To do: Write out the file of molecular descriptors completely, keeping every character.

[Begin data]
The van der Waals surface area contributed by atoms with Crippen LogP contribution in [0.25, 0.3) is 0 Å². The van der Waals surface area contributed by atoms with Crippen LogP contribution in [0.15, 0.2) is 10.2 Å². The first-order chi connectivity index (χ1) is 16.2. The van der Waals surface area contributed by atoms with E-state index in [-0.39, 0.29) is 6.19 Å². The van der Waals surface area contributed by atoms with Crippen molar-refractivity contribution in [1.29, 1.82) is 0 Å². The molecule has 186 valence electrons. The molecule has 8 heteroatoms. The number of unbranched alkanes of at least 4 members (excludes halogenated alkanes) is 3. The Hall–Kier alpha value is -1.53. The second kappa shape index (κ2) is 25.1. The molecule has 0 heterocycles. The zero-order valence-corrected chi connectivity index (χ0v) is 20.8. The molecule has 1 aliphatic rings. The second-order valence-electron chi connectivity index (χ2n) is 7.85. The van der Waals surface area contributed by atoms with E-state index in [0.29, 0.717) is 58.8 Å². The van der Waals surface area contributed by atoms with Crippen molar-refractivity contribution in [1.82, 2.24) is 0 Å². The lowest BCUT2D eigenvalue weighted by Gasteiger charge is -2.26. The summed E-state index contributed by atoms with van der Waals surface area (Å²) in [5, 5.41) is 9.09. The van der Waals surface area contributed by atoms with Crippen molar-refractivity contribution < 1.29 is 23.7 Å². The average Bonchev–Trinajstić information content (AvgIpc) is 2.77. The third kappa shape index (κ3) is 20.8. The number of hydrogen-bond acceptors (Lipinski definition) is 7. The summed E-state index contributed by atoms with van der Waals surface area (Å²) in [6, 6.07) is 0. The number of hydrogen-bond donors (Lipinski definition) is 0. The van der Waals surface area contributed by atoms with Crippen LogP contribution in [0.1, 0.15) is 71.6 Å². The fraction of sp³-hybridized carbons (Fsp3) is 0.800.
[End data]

The van der Waals surface area contributed by atoms with Crippen LogP contribution in [0.25, 0.3) is 0 Å². The van der Waals surface area contributed by atoms with Crippen LogP contribution in [0.15, 0.2) is 10.2 Å². The first-order chi connectivity index (χ1) is 16.2. The van der Waals surface area contributed by atoms with E-state index in [-0.39, 0.29) is 6.19 Å². The van der Waals surface area contributed by atoms with Crippen molar-refractivity contribution in [1.29, 1.82) is 0 Å². The molecule has 186 valence electrons. The molecule has 8 heteroatoms. The number of unbranched alkanes of at least 4 members (excludes halogenated alkanes) is 3. The Hall–Kier alpha value is -1.53. The second kappa shape index (κ2) is 25.1. The molecule has 0 heterocycles. The zero-order valence-corrected chi connectivity index (χ0v) is 20.8. The molecule has 1 aliphatic rings. The second-order valence-electron chi connectivity index (χ2n) is 7.85. The van der Waals surface area contributed by atoms with E-state index in [0.29, 0.717) is 58.8 Å². The van der Waals surface area contributed by atoms with Crippen molar-refractivity contribution in [1.82, 2.24) is 0 Å². The lowest BCUT2D eigenvalue weighted by Gasteiger charge is -2.26. The summed E-state index contributed by atoms with van der Waals surface area (Å²) in [5, 5.41) is 9.09. The van der Waals surface area contributed by atoms with Crippen molar-refractivity contribution < 1.29 is 23.7 Å². The average Bonchev–Trinajstić information content (AvgIpc) is 2.77. The third kappa shape index (κ3) is 20.8. The number of hydrogen-bond acceptors (Lipinski definition) is 7. The summed E-state index contributed by atoms with van der Waals surface area (Å²) in [6, 6.07) is 0. The number of hydrogen-bond donors (Lipinski definition) is 0. The van der Waals surface area contributed by atoms with Crippen LogP contribution in [0.1, 0.15) is 71.6 Å². The fraction of sp³-hybridized carbons (Fsp3) is 0.800.